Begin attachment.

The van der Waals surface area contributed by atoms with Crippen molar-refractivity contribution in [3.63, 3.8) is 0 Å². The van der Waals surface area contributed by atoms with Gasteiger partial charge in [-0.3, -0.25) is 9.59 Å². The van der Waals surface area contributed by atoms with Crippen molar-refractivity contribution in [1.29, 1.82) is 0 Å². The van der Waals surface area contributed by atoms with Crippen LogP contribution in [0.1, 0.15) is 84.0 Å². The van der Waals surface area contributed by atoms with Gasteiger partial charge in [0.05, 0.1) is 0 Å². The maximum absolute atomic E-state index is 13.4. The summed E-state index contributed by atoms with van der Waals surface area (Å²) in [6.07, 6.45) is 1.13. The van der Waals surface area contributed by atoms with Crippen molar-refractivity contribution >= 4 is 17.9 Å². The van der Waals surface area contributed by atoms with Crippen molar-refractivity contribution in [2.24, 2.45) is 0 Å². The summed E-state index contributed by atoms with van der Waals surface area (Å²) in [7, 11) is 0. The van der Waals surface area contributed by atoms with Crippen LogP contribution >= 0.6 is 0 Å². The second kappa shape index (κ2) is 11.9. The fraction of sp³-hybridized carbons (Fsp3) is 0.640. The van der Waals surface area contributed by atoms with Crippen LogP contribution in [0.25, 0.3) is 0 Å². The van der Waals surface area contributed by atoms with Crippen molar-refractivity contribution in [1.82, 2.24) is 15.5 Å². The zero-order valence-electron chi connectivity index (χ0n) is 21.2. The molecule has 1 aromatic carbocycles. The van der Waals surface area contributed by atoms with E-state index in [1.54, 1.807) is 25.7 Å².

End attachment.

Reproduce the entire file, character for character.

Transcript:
The van der Waals surface area contributed by atoms with Crippen molar-refractivity contribution in [3.63, 3.8) is 0 Å². The van der Waals surface area contributed by atoms with Gasteiger partial charge in [-0.3, -0.25) is 9.59 Å². The van der Waals surface area contributed by atoms with Crippen molar-refractivity contribution in [1.29, 1.82) is 0 Å². The van der Waals surface area contributed by atoms with Crippen LogP contribution in [0.1, 0.15) is 84.0 Å². The van der Waals surface area contributed by atoms with Gasteiger partial charge in [0.05, 0.1) is 0 Å². The maximum absolute atomic E-state index is 13.4. The summed E-state index contributed by atoms with van der Waals surface area (Å²) in [6.07, 6.45) is 1.13. The van der Waals surface area contributed by atoms with Crippen molar-refractivity contribution >= 4 is 17.9 Å². The van der Waals surface area contributed by atoms with Crippen molar-refractivity contribution in [2.24, 2.45) is 0 Å². The summed E-state index contributed by atoms with van der Waals surface area (Å²) in [7, 11) is 0. The van der Waals surface area contributed by atoms with Crippen LogP contribution >= 0.6 is 0 Å². The second kappa shape index (κ2) is 11.9. The fraction of sp³-hybridized carbons (Fsp3) is 0.640. The van der Waals surface area contributed by atoms with Crippen LogP contribution in [0.25, 0.3) is 0 Å². The van der Waals surface area contributed by atoms with Crippen molar-refractivity contribution in [1.82, 2.24) is 15.5 Å². The zero-order valence-electron chi connectivity index (χ0n) is 21.2. The molecule has 1 aromatic carbocycles. The van der Waals surface area contributed by atoms with E-state index in [1.54, 1.807) is 25.7 Å².